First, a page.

Painkillers such as OxyContin, Percocet and Vicodin are being prescribed more often than they used to, and that's contributed to the rise in the number of overdose deaths, the CDC says. People get addicted to these prescription opioids, then sometimes turn to street drugs like heroin to get their fix.
Treating those overdoses is a responsibility that falls on first responders. In Minneapolis, the fire department has responded to 363 opioid overdoses in the past 18 months, the city says, a huge jump compared to before.
Naloxone – a fast, effective overdose-reversal drug – has been issued 551 times during that span, and 328 lives have been saved.
All of that costs money.
So the Minneapolis City Council voted Friday to sue opioid makers and distributors, hoping to recoup the funds it has spent fighting what it calls the "opioid crisis."
The city council's vote essentially OKs the city attorney to get the lawsuit going.
“The misrepresentations, deceptive and dangerous marketing practices, oversupply and failure to comply with federal reporting requirements of opioid manufacturers and distributors are among the leading causes of our current spiral of opioid-related addiction, overdoses and deaths,” City Attorney Susan Segal said in a news release.
This has happened a lot recently
This might sound like a strange step – a city suing companies that legally make and sell a prescription drug.
But it's becoming way more common, with the National Institute on Drug Abuse finding three-quarters of opioid abusers said a prescription drug was their first opioid.
As of this week, more than 100 cities, states and counties have filed lawsuits against drug companies, Governing reported.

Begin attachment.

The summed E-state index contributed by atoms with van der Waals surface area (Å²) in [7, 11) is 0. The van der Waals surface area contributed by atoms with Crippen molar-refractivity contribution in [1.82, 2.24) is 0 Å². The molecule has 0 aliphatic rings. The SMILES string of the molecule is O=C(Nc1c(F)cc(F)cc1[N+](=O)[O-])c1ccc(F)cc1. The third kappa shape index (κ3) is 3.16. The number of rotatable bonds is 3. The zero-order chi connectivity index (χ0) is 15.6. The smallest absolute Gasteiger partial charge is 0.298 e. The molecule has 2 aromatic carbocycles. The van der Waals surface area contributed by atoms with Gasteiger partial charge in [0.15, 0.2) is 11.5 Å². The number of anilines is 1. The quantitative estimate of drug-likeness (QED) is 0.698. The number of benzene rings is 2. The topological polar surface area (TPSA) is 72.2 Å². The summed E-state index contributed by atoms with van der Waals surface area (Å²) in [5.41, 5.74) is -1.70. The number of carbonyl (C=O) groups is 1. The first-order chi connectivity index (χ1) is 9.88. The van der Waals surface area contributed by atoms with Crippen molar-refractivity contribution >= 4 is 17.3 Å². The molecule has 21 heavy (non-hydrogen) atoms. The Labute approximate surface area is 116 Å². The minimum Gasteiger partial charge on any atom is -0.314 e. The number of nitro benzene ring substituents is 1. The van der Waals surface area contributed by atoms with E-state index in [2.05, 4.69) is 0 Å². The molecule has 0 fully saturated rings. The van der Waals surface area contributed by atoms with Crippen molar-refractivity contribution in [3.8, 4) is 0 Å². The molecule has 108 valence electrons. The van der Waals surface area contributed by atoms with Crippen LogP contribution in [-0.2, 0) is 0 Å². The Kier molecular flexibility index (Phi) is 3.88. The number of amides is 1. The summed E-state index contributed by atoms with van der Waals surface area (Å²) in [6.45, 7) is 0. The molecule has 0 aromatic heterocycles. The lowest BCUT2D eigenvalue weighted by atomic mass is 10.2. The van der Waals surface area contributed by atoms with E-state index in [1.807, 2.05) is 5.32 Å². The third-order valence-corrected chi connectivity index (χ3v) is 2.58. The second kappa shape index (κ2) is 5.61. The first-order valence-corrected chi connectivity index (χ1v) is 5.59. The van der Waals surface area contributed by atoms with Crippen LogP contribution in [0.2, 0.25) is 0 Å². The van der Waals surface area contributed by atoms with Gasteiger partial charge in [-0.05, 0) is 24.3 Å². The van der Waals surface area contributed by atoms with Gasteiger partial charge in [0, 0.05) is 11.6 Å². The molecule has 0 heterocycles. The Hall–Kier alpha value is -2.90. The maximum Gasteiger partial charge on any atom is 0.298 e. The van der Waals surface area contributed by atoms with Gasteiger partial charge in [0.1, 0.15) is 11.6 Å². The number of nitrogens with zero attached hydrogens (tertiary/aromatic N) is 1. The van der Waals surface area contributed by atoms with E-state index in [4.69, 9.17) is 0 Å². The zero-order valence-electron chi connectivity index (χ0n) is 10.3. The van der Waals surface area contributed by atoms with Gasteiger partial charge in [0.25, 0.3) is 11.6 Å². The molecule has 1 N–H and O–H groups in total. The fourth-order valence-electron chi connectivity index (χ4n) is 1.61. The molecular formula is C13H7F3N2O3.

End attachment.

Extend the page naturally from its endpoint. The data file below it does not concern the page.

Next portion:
“It’s devastated county and municipal budgets," Mark Chalos, a Nashville-based lawyer, told the site. "There’s been a significant cost for law enforcement, first responders, for drug treatment, for lost productivity of government workers and for services like autopsies."
Minneapolis' suit would be among the first in Minnesota, according to Governing's database. The city will ask for money to pay back the costs it has incurred because of opioid abuse, as well as "other relief."
CityPages reported this week two counties in Minnesota – Mower and St. Louis – have also voted to start lawsuits against opioid manufacturers and distributors.
The Atlantic compares the opioid legal actions to a 1998 lawsuit against tobacco companies, filed by 46 states and six other jurisdictions. The case was settled, the tobacco companies agreed to pay the states – forever – to fund public health and anti-smoking efforts.
In September, NPR reported the attorneys general of 41 states banded together to investigate the crisis, with New York's AG noting opioid distributors alone pull in more than $500 billion every year in revenue.
In 2016, 2,450 opioid overdoses were reported in Minnesota, including 376 deaths.